Gender moderation effects were tested as an additional step predicting substance use. A protected alpha level of p < .001 was used because of the large number of potential interactions. For alcohol use, there was only one significant interaction (B = -0.30, SE = 0.08), such that drinking to experiment was more strongly negatively associated with heavy episodic drinking for men than for women. For marijuana use, no individual interaction coefficients reached significance.

Reasons predicting alcohol use disorder at age 35

Table 3 presents both bivariate and multivariate results of multinomial logistic regressions predicting abstaining versus nondisordered using and AUD versus nondisordered using in the past 5 years at age 35. Bivariate results represent models in which each variable was entered separately. In multivariate results, first control variables were entered without reasons for drinking. Men were more likely than women to have symptoms of AUD. Compared with White participants, African Americans were more likely to be alcohol abstainers (in bivariate and multivariate analyses) and less likely to have symptoms of AUD (in bivariate analyses only); however, there were no differences between White participants and individuals of other races/ethnicities. There were no differences by parent education for alcohol use. Previous use was a strong predictor. Frequency of heavy episodic drinking at age 18 was associated with a greater likelihood of age 35 AUD symptoms.

Next, reasons for use were added to the models (full model results shown for alcohol use in Table 3). In terms of bivariate relationships, seven reasons for alcohol use were individually associated with AUD symptoms. In multivariate models, social/recreational reasons (i.e., to get high, because of boredom), coping with negative affect reasons (i.e., to relax, because of anger/frustration), and drug effect reasons (i.e., to increase the effect of another drug) all emerged as increasing the likelihood of age 35 AUD symptoms, compared with nondisordered drinking. Odds ratios indicate that individuals with these reasons for use had 28%-92% greater odds of having symptoms of AUD. In addition, drinking to relax was associated with a lower likelihood of abstaining from alcohol, and drinking to get away from problems was associated with a lower likelihood of AUD (only with all other variables in the model).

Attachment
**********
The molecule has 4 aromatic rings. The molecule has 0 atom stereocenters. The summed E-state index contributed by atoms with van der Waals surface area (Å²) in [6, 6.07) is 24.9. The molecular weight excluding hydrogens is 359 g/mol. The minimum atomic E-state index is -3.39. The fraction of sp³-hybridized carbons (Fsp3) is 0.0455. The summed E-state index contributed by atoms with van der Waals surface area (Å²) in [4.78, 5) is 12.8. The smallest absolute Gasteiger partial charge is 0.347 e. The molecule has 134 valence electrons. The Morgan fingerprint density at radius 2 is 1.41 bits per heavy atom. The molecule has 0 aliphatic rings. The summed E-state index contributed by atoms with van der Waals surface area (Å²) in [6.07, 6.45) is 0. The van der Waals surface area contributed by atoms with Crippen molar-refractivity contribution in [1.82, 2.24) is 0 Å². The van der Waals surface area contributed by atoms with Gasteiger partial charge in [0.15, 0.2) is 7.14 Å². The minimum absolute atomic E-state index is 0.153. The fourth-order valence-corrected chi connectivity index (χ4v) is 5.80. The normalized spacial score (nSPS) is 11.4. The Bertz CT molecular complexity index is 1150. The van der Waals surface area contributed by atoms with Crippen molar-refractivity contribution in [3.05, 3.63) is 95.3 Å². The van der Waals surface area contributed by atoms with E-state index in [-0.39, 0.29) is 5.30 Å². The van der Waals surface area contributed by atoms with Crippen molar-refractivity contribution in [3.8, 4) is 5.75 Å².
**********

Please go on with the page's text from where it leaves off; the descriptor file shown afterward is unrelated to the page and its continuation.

Marijuana use reasons and frequency of use

Table 4 shows the results for frequency of marijuana use. Control variables yielded adjusted R2 values for age 18 marijuana use frequency = .008 and age 35 marijuana use frequency = .077. Men reported significantly more frequent marijuana use in the past 30 days at ages 18 and 35. No race/ ethnicity or parent education differences were found. Age 18 marijuana use was a significant positive predictor of age 35 use.

With the addition of reasons, total adjusted R2 values for age 18 frequency = .343 and age 35 frequency = .085. All types of reasons for marijuana use were significantly associated with concurrent marijuana use at age 18. Social/ recreational reasons including using marijuana to get high and for boredom concurrently predicted more frequent marijuana use, whereas using to experiment predicted less frequent marijuana use. In addition, using marijuana to fit in at age 18 prospectively predicted less frequent marijuana use in adulthood. Coping with negative affect reasons were significant predictors of concurrent use, with using marijuana to relax predicting more frequent use and using marijuana to get away from problems predicting less frequent use (in multivariate analyses only). Compulsive reasons for marijuana use, including using marijuana to get through the day and because of being hooked, were associated with more frequent marijuana use at age 18. In addition, drug effect reasons for marijuana use (i.e., to increase the effect of other drugs [at age 18] and to seek insight [at ages 18 and 35]) predicted greater marijuana use frequency.